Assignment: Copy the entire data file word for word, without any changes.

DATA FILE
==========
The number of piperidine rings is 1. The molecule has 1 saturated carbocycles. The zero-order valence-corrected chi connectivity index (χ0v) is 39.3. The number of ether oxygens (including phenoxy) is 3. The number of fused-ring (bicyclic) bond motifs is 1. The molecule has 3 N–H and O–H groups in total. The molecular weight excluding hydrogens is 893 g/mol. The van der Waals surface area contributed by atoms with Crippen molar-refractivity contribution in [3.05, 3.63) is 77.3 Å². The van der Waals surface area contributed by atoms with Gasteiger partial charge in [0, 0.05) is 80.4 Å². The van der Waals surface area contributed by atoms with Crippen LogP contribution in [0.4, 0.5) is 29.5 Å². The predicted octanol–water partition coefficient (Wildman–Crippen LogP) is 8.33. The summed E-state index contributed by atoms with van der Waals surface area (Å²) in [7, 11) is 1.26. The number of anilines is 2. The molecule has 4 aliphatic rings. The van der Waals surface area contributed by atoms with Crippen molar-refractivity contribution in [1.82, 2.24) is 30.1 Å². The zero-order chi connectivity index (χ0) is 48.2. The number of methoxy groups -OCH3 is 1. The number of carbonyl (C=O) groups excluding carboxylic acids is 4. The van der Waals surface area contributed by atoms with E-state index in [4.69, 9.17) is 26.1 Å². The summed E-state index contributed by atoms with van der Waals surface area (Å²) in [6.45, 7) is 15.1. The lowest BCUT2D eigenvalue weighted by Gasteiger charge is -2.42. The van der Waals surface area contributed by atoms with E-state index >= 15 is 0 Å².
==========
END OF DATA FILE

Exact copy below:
The number of piperidine rings is 1. The molecule has 1 saturated carbocycles. The zero-order valence-corrected chi connectivity index (χ0v) is 39.3. The number of ether oxygens (including phenoxy) is 3. The number of fused-ring (bicyclic) bond motifs is 1. The molecule has 3 N–H and O–H groups in total. The molecular weight excluding hydrogens is 893 g/mol. The van der Waals surface area contributed by atoms with Crippen molar-refractivity contribution in [3.05, 3.63) is 77.3 Å². The van der Waals surface area contributed by atoms with Gasteiger partial charge in [0, 0.05) is 80.4 Å². The van der Waals surface area contributed by atoms with Crippen LogP contribution in [0.4, 0.5) is 29.5 Å². The predicted octanol–water partition coefficient (Wildman–Crippen LogP) is 8.33. The summed E-state index contributed by atoms with van der Waals surface area (Å²) in [7, 11) is 1.26. The number of anilines is 2. The molecule has 4 aliphatic rings. The van der Waals surface area contributed by atoms with Crippen molar-refractivity contribution in [1.82, 2.24) is 30.1 Å². The zero-order chi connectivity index (χ0) is 48.2. The number of methoxy groups -OCH3 is 1. The number of carbonyl (C=O) groups excluding carboxylic acids is 4. The van der Waals surface area contributed by atoms with E-state index in [4.69, 9.17) is 26.1 Å². The summed E-state index contributed by atoms with van der Waals surface area (Å²) in [6.45, 7) is 15.1. The lowest BCUT2D eigenvalue weighted by Gasteiger charge is -2.42. The van der Waals surface area contributed by atoms with E-state index >= 15 is 0 Å².